Close to the edge

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How about this for political discourse: “Our…opponents are driven by hatred, prejudice and rage. They want to destroy you and they want to destroy our country as we know it.”

Pretty savage, yes? It could have been said by any fascist dictator seeking to gain power, building up anger and suspicion and fueling hatred and fear of the “opponent”. You can’t imagine that kind of thing being said by a Canadian politician, can you? At least, we would all desperately hope so.

But this was actually spoken by the “most powerful man in the world”, the President of the United States, last June. Think about that. Those who supported him in 2016 may have believed that the office would make the man, as it has so many others in the past; but that hope has long ago been shattered. His record has so shocked the world that we are now in the unhappy position of being used to it. Any one thing Trump does in a single day would have had other Presidents out of office, and possibly jailed. But Trump carries on, malignly endangering the unity and safety of the citizens and constitution he swore to protect.

Trump would be bad enough if he was the only one of his kind; but there are others around the world. He himself referred to Boris Johnson as the United Kingdom’s Trump. He is not far off the mark there either. There are so many examples of people in leadership positions slowly breaking down all accepted standards of behaviour and public discourse. Lying is accepted, savagely attacking opponents, or even one-time allies, is accepted. There seems to be no bottom to what they are prepared to do.

The Atlantic, one of the more prestigious magazines in the U.S., founded in 1857 and staffed by many conservative writers, has now issued a special edition which they titled: “How to Stop a Civil War”. The publishers are so concerned about the future of their country, and what will happen after next year’s Presidential election, that they are calling for a public debate over impact Trump and his methods have had on American political, social and cultural society. The fear is, as stated by one contributor, conservative Canadian writer David Frum, that Trump, win or lose in the election, will not go away. He could claim that his defeat was fixed, that he was the victim of a coup. If he wins, and wins big (bigly?), he might even decide that he never has to leave office. This is not a joke, he has suggested this on many occasions. Civil war can take many forms, but it is the potential future of the U.S., regardless of election results.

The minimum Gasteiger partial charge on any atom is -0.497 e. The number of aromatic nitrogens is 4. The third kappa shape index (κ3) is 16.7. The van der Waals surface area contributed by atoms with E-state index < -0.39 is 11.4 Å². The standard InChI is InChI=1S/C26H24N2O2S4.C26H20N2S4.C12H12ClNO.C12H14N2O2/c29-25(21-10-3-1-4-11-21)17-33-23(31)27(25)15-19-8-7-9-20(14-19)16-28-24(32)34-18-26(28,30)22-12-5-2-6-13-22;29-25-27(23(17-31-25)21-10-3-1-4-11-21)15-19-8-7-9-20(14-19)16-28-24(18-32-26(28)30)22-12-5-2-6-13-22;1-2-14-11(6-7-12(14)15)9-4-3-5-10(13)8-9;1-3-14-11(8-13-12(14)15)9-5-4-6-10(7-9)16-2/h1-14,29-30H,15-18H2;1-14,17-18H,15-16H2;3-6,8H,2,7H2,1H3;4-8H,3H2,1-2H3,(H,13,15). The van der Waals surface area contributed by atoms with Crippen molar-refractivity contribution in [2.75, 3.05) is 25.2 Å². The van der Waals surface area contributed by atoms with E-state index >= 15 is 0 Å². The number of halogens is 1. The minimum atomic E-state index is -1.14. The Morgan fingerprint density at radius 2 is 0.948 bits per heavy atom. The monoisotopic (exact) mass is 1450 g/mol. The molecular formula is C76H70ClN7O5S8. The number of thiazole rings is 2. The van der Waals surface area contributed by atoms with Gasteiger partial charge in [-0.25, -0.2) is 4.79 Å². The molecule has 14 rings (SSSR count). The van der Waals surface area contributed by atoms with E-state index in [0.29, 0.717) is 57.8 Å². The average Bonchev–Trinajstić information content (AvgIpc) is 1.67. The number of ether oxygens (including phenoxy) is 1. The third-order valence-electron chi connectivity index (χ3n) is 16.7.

Why is this relevant to the people of North Grenville and Merrickville-Wolford? In a nutshell, because there are politicians who see that Trump’s approach works. No matter what he does, says or Tweets, his support among the diehards doesn’t falter. More importantly, the Republican Party has sold its soul for power, refusing to confront Trump even though he has thrashed every one of their basic political principles. The evangelical so-called wing of the Christian Right has likewise turned its back on the Gospel for the sake of what they see as political reform. Ignore the character of the man you support, because he will legislate on your behalf. Despicable.

Johnson is expected to win his general election in a few days, even though people recognise that he, too, is a liar, irresponsible, and likely to lead his country to disaster. Even so, people, while openly acknowledging these facts, say they will vote for him anyway, because he means what he says and will give them Brexit, etc. The disconnect could not be more clear.

Others will try the same approach to win support: be outrageous, challenge the “establishment” (even if you are a pillar of that establishment), say the hateful and bigoted things that no-one else would dare say. People will receive you as a breath of fresh air, as someone who will, to coin a phrase, drain the swamp.

The idea that we can depend on people to behave rationally and logically in the face of such behaviour has been dealt a crippling blow by men like Trump and Johnson. Part of the reason for their success is the failure of traditional politics to halt the ever-growing divide between the wealthiest 1% and the rest of us, between the extremists and those who want a civil discussion of the issues that do affect us. We cannot simply say that it would never happen here. The U.S. and the U.K. were the great beacons of Democracy and equality, at least in theory. Leaders like Trump only arose in other places, like Russia, or North Korea. Think again. Beware the populist who promises to make everything great again, who promises a return to good old-fashioned ways and morals. History is full of those kind of leaders, and it never ends well.

1 COMMENT

  1. I agree with those right wing Christians who claim he’s been sent by God. Much like Hitler, he was sent to show us the ugliest side of humanity. A wake up call for us to make a paradigm shift towards good and away from evil.

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